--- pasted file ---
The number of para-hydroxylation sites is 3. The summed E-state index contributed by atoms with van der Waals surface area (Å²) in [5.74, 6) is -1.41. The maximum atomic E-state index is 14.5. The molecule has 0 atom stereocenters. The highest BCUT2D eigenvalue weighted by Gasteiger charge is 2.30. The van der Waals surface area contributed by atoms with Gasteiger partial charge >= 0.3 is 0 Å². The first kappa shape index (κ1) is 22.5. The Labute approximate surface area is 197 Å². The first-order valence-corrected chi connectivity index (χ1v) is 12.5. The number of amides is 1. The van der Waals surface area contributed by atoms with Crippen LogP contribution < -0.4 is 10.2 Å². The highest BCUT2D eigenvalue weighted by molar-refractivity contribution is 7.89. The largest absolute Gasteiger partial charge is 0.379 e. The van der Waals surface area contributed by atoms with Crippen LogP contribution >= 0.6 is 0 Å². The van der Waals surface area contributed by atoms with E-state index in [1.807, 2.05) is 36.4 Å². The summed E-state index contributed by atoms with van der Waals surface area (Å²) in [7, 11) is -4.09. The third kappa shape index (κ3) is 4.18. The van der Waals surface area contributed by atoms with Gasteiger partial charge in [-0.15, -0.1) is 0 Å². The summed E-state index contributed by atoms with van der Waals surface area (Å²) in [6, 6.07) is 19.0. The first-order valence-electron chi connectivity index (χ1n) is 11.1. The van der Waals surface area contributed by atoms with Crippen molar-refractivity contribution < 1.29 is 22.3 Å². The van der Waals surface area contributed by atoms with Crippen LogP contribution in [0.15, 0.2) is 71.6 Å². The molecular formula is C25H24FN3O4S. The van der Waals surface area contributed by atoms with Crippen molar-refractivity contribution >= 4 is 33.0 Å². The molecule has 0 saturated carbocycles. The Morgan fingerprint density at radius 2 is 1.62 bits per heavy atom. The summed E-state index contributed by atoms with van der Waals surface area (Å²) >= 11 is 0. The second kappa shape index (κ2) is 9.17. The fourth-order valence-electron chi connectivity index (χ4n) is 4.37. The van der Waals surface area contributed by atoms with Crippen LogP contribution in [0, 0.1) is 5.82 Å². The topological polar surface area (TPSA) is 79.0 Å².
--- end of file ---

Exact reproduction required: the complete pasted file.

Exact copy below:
The number of para-hydroxylation sites is 3. The summed E-state index contributed by atoms with van der Waals surface area (Å²) in [5.74, 6) is -1.41. The maximum atomic E-state index is 14.5. The molecule has 0 atom stereocenters. The highest BCUT2D eigenvalue weighted by Gasteiger charge is 2.30. The van der Waals surface area contributed by atoms with Gasteiger partial charge >= 0.3 is 0 Å². The first kappa shape index (κ1) is 22.5. The Labute approximate surface area is 197 Å². The first-order valence-corrected chi connectivity index (χ1v) is 12.5. The number of amides is 1. The van der Waals surface area contributed by atoms with Crippen LogP contribution < -0.4 is 10.2 Å². The highest BCUT2D eigenvalue weighted by molar-refractivity contribution is 7.89. The largest absolute Gasteiger partial charge is 0.379 e. The van der Waals surface area contributed by atoms with Crippen LogP contribution >= 0.6 is 0 Å². The van der Waals surface area contributed by atoms with E-state index in [1.807, 2.05) is 36.4 Å². The summed E-state index contributed by atoms with van der Waals surface area (Å²) in [7, 11) is -4.09. The third kappa shape index (κ3) is 4.18. The van der Waals surface area contributed by atoms with Gasteiger partial charge in [-0.15, -0.1) is 0 Å². The summed E-state index contributed by atoms with van der Waals surface area (Å²) in [6, 6.07) is 19.0. The first-order valence-electron chi connectivity index (χ1n) is 11.1. The van der Waals surface area contributed by atoms with Crippen molar-refractivity contribution < 1.29 is 22.3 Å². The van der Waals surface area contributed by atoms with Crippen LogP contribution in [0.15, 0.2) is 71.6 Å². The molecular formula is C25H24FN3O4S. The van der Waals surface area contributed by atoms with Crippen molar-refractivity contribution >= 4 is 33.0 Å². The molecule has 0 saturated carbocycles. The Morgan fingerprint density at radius 2 is 1.62 bits per heavy atom. The summed E-state index contributed by atoms with van der Waals surface area (Å²) >= 11 is 0. The second kappa shape index (κ2) is 9.17. The fourth-order valence-electron chi connectivity index (χ4n) is 4.37. The van der Waals surface area contributed by atoms with Crippen LogP contribution in [0, 0.1) is 5.82 Å². The topological polar surface area (TPSA) is 79.0 Å².